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The migrant crisis in Europe is one of the most consequential events of this century. The millions of Syrians fleeing civil war have redefined the politics and strained the economies of every country they have arrived in. So too have the desperate legions from Northern Africa crossing the Mediterranean in the hopes of a better life.

Arrival countries are reeling in the face of these upheavals. The governments of Italy and Hungary have swung to the right, thanks to politicians who parlayed fear and xenophobia into winning platforms. Other countries, Germany most notably, have seen a rise in far-right parties seeking to exploit the same dark instincts. In the United Kingdom, the backers of Brexit used trumped-up images of hordes of immigrants in flight to scare voters into embracing the folly that has now brought their country to the brink of economic disaster.

Canada responded by accepting more than 40,000 Syrian refugees since 2015. It was a commendable gesture. But it was also a drop in the bucket, given the United Nations estimates that 13-million Syrians have been displaced.

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And the world now has another migrant crisis – this time, on our side of the Atlantic. The number of people fleeing violence and social breakdown in Central and South America is now well into the millions.

More than two-million people have fled Venezuela alone, most of them southward but some northward into Central America. Another 300,000 people have fled Guatemala, El Salvador and Honduras since 2017, the UN says, the vast majority of whom headed north toward the United States.

This mass movement of people contributed to the hardening of attitudes against immigrants in the United States, where President Donald Trump has reaped a political windfall by exploiting fears of “invasion” at the hands of desperate migrants who tramp north through Mexico in large “caravans” that provide them a modicum of safety.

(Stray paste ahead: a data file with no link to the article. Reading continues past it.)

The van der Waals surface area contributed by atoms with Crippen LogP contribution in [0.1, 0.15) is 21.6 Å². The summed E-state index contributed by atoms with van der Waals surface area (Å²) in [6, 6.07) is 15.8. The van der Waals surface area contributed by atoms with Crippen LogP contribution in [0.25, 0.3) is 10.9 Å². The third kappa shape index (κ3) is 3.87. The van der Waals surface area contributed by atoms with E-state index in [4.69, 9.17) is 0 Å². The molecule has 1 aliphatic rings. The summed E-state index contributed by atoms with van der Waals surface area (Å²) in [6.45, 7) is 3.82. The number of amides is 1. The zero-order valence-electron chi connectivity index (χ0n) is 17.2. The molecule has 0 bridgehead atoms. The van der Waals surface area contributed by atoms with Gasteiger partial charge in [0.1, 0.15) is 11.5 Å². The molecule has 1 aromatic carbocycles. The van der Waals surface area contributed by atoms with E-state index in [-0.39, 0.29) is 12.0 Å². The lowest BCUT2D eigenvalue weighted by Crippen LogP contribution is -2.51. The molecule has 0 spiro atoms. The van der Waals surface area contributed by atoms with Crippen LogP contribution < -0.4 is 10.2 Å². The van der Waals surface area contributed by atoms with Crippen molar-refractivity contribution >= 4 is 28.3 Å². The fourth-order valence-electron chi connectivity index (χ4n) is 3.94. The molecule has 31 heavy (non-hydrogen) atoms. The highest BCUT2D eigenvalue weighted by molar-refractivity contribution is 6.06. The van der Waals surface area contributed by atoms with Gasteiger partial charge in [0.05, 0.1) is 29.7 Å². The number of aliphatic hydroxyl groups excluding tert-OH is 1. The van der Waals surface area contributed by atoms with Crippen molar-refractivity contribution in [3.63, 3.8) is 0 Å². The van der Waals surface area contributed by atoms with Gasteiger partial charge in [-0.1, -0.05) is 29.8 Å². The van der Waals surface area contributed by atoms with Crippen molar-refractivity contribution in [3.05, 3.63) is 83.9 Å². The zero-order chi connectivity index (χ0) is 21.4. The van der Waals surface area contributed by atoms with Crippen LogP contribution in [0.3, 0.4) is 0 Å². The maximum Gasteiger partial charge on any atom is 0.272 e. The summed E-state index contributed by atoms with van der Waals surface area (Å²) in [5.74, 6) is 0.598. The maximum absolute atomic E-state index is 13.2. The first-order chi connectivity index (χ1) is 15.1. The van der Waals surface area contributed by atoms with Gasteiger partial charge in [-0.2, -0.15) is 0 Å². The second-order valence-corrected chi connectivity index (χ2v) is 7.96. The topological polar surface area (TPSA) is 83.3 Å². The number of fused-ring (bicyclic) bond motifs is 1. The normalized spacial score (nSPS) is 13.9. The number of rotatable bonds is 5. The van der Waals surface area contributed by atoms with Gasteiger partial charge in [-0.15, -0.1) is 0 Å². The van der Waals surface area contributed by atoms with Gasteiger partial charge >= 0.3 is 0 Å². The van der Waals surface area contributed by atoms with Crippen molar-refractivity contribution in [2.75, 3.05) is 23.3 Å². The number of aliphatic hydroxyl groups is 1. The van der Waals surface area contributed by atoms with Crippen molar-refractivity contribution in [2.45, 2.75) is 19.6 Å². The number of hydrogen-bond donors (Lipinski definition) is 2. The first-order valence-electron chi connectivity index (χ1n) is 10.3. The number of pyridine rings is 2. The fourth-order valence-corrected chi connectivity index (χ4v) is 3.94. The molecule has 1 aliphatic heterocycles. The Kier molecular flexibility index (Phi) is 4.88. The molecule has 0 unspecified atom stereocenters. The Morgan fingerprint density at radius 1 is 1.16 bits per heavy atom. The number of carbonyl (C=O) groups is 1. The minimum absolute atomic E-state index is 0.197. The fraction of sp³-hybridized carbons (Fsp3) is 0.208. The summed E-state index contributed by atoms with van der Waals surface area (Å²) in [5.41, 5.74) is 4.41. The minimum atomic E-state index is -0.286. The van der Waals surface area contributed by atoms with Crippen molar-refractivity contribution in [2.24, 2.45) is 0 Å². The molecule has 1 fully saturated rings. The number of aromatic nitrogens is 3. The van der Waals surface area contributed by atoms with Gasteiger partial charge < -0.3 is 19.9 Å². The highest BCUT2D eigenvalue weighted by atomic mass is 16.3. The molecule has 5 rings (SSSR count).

Canada has felt the effects of upheavals overseas, as well as Mr. Trump’s xenophobia, in the arrival of thousands of asylum seekers at a border crossing in Quebec over the past two years. This week, the Parliamentary Budget Officer said Ottawa is on pace to spend $1-billion over three years processing and housing irregular border crossers, with the provinces on track to spend hundreds of millions of dollars more.

This is a crisis whose impact threatens to get a lot bigger unless Ottawa tries to mitigate the root causes through intelligent foreign policy. Call it compassion or call it enlightened self-interest, but Canada and its North American allies have to help people stay in their own countries.

There is only one way to do that, and it isn’t tougher border enforcement or building walls. The solution is to address the conditions that make desperate people leave everything behind and start walking north.

In Guatemala, El Salvador and Honduras, those conditions include rampant gang violence, corruption, the collapse of the justice system, and dire poverty. They are fleeing economic collapse, brutality, hunger and mistreatment.

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In Venezuela, people are escaping from violence, hyper-inflation and food shortages caused by the failure of the country’s oil-based economy – all exacerbated by a corrupt and authoritarian regime.

Ottawa has good relations with Central and South American countries. It has long offered them assistance of various kinds, and it has been pursuing free-trade agreements with many of them. This is the moment to make a priority of offering aid that addresses the most severe social conditions that are causing people to flee.

It’s also time to work with the international community to try to improve life and the lack of effective government in these countries. Costa Rica, to take one example, does not export desperate people. That’s because unlike some of its neighbours, it’s a stable and relatively well-governed society.

Ottawa should also consider increasing immigration from some Latin American countries, and granting refugee status to more people in their home countries so they can fly to Canada, rather than taking their chances on foot.

The best long-term solution is to work to avoid a situation where millions of people feel they have no choice but to flee. Accepting a few thousand more refugees into Canada is a generous gesture, but it isn’t remotely up to the scale of the problem. Until the failed societies from which people are running are made whole, the migrant crisis on our side of the world will only grow.

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